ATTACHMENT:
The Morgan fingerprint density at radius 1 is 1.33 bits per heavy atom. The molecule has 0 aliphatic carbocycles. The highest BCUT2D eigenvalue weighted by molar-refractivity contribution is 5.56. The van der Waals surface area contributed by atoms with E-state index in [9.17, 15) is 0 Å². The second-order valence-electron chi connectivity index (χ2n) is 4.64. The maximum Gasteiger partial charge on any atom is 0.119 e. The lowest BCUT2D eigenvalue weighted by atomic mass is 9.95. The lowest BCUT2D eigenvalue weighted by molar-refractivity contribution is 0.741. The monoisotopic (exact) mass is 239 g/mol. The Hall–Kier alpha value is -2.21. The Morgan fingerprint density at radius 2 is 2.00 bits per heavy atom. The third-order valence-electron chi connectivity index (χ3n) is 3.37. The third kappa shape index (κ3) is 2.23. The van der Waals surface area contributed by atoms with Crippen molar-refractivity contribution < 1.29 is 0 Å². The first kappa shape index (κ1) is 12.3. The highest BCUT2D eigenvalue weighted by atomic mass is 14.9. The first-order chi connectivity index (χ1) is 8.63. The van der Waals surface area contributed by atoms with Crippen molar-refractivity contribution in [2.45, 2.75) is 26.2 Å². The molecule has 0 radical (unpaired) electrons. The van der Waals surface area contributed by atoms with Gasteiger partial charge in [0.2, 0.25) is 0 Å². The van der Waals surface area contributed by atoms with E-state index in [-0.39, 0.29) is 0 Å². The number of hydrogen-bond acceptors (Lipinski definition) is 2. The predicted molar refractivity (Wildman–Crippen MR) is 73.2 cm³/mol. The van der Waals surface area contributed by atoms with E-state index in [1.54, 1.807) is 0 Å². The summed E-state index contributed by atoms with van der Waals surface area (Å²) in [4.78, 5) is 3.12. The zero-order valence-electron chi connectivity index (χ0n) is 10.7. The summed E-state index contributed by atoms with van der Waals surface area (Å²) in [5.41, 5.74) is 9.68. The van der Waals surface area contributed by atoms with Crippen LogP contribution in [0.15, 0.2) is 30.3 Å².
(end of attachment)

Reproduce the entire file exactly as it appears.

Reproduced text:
The Morgan fingerprint density at radius 1 is 1.33 bits per heavy atom. The molecule has 0 aliphatic carbocycles. The highest BCUT2D eigenvalue weighted by molar-refractivity contribution is 5.56. The van der Waals surface area contributed by atoms with E-state index in [9.17, 15) is 0 Å². The second-order valence-electron chi connectivity index (χ2n) is 4.64. The maximum Gasteiger partial charge on any atom is 0.119 e. The lowest BCUT2D eigenvalue weighted by atomic mass is 9.95. The lowest BCUT2D eigenvalue weighted by molar-refractivity contribution is 0.741. The monoisotopic (exact) mass is 239 g/mol. The Hall–Kier alpha value is -2.21. The Morgan fingerprint density at radius 2 is 2.00 bits per heavy atom. The third-order valence-electron chi connectivity index (χ3n) is 3.37. The third kappa shape index (κ3) is 2.23. The van der Waals surface area contributed by atoms with Crippen molar-refractivity contribution < 1.29 is 0 Å². The first kappa shape index (κ1) is 12.3. The highest BCUT2D eigenvalue weighted by atomic mass is 14.9. The first-order chi connectivity index (χ1) is 8.63. The van der Waals surface area contributed by atoms with Crippen molar-refractivity contribution in [2.45, 2.75) is 26.2 Å². The molecule has 0 radical (unpaired) electrons. The van der Waals surface area contributed by atoms with Gasteiger partial charge in [0.2, 0.25) is 0 Å². The van der Waals surface area contributed by atoms with E-state index in [-0.39, 0.29) is 0 Å². The number of hydrogen-bond acceptors (Lipinski definition) is 2. The predicted molar refractivity (Wildman–Crippen MR) is 73.2 cm³/mol. The van der Waals surface area contributed by atoms with E-state index in [1.54, 1.807) is 0 Å². The summed E-state index contributed by atoms with van der Waals surface area (Å²) in [4.78, 5) is 3.12. The zero-order valence-electron chi connectivity index (χ0n) is 10.7. The summed E-state index contributed by atoms with van der Waals surface area (Å²) in [5.41, 5.74) is 9.68. The van der Waals surface area contributed by atoms with Crippen LogP contribution in [0.15, 0.2) is 30.3 Å².